THIS is the statue that should replace Gen. Lee's

Maggie L. Walker founded St. Luke Penny Savings Bank in 1903, a time when Jim Crow laws and institutionalized prejudice conspired to prevent blacks from borrowing money or from even having bank accounts. This was done, of course, to keep blacks in a position of economic servitude, a situation blacks still suffer from to this day.
Born a year before emancipation, Ms. Walker, the daughter of a former slave, is the first American women to have successfully opened a bank. (Having attempted in 2008 to raise $50 million to create a black-owned bank holding company to make capital investments in and own parts of new and existing black-owned U.S. banks, I can tell you that this is no easy task.) She did so in the South. In Richmond, Va., the capital of the confederacy. during a time when even white women were not allowed to vote. In the South. (Oh, and she also led a boycott of Richmond’s segregated trolley car system, 50 years before the Montgomery Bus Boycott.) I'd say she's worthy of statues all over the country.
Of course, the issue of black economic empowerment via the use of black banks is still a problem. There are those, like One United Bank, in Boston, who will claim the mantle Ms. Walker left. They are, however, spectacularly unworthy: the FDIC "accused the management of OneUnited Bank, one of the largest black-owned banks in the country, of running an unsound lending operation and ordered a top-to-bottom review of executive perks that included a 2008 Porsche and a housing allowance for a beach-front home in California." One United also foreclosed on the oldest black AME Zion church in Boston, despite offers of assistance from the City's mayor. Ms. Walker, I'm sure, would not be amused. (BTW, Liberty Bank and Trust in New Orleans is a much better run black owned bank.)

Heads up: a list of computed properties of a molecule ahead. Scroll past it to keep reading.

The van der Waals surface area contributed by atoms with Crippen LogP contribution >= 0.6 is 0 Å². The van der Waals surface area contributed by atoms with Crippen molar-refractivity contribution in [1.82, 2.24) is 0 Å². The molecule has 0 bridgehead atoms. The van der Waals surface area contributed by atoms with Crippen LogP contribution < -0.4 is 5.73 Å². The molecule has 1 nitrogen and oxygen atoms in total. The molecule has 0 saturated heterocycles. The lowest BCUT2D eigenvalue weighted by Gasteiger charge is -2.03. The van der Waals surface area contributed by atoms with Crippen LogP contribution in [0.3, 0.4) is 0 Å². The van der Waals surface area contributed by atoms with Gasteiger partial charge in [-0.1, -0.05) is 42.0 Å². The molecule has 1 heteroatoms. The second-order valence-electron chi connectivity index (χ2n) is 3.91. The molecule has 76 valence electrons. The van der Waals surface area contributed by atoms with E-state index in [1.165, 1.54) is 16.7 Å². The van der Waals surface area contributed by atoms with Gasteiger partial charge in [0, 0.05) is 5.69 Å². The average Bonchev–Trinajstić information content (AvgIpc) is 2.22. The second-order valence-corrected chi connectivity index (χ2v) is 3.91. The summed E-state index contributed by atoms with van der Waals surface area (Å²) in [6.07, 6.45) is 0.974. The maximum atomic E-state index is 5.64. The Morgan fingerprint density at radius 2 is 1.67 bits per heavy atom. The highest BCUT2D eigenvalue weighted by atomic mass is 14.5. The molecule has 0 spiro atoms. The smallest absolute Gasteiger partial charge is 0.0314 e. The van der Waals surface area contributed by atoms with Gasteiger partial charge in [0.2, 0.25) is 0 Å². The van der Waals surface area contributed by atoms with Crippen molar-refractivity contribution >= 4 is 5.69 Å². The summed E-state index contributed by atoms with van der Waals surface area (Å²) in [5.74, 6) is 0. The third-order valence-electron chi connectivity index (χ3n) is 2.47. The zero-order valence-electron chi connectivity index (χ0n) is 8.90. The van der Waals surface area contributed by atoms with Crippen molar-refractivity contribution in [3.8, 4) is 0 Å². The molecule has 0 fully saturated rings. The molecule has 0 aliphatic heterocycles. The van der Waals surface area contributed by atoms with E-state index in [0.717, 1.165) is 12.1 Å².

The lack of ethics cited above is a key part of the black bank legacy problem and why our economic forecasts, starting in 2011, predicted an 87% decline in the number of black banks, measured from the height of the black bank era, reached around 1994 when there were 55 black-owned banks in America.
To deal effectively with this problem, we suggest the federal government use a portion of the fines levied on Goldman Sachs, Wells Fargo and other banks to create a sizable ($100 million) capital fund to create and invest in black banks. 
This would be the best tribute to Ms. Walker.

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